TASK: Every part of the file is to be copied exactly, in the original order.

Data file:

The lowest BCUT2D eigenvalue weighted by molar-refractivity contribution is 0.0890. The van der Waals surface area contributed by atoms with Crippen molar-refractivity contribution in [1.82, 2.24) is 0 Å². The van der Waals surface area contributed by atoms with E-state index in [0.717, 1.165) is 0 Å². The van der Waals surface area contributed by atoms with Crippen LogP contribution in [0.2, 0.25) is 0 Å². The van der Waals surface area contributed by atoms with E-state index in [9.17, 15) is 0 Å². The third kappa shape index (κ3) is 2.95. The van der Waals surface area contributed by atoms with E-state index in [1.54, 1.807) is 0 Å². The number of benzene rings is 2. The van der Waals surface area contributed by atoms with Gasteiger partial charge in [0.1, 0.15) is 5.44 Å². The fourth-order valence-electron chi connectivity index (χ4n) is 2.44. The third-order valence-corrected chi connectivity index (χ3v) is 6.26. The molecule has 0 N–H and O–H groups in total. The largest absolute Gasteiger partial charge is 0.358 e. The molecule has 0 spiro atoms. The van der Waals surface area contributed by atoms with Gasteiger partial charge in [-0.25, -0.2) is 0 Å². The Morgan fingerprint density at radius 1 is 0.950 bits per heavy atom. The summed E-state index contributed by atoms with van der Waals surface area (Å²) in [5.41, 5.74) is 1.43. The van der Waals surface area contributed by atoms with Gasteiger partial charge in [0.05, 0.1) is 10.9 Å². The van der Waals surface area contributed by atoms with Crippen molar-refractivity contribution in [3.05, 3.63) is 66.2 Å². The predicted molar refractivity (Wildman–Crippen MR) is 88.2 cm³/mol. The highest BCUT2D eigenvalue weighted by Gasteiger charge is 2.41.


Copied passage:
The lowest BCUT2D eigenvalue weighted by molar-refractivity contribution is 0.0890. The van der Waals surface area contributed by atoms with Crippen molar-refractivity contribution in [1.82, 2.24) is 0 Å². The van der Waals surface area contributed by atoms with E-state index in [0.717, 1.165) is 0 Å². The van der Waals surface area contributed by atoms with Crippen LogP contribution in [0.2, 0.25) is 0 Å². The van der Waals surface area contributed by atoms with E-state index in [9.17, 15) is 0 Å². The third kappa shape index (κ3) is 2.95. The van der Waals surface area contributed by atoms with E-state index in [1.54, 1.807) is 0 Å². The number of benzene rings is 2. The van der Waals surface area contributed by atoms with Gasteiger partial charge in [0.1, 0.15) is 5.44 Å². The fourth-order valence-electron chi connectivity index (χ4n) is 2.44. The third-order valence-corrected chi connectivity index (χ3v) is 6.26. The molecule has 0 N–H and O–H groups in total. The largest absolute Gasteiger partial charge is 0.358 e. The molecule has 0 spiro atoms. The van der Waals surface area contributed by atoms with Gasteiger partial charge in [-0.25, -0.2) is 0 Å². The Morgan fingerprint density at radius 1 is 0.950 bits per heavy atom. The summed E-state index contributed by atoms with van der Waals surface area (Å²) in [5.41, 5.74) is 1.43. The van der Waals surface area contributed by atoms with Gasteiger partial charge in [0.05, 0.1) is 10.9 Å². The van der Waals surface area contributed by atoms with Crippen molar-refractivity contribution in [3.05, 3.63) is 66.2 Å². The predicted molar refractivity (Wildman–Crippen MR) is 88.2 cm³/mol. The highest BCUT2D eigenvalue weighted by Gasteiger charge is 2.41.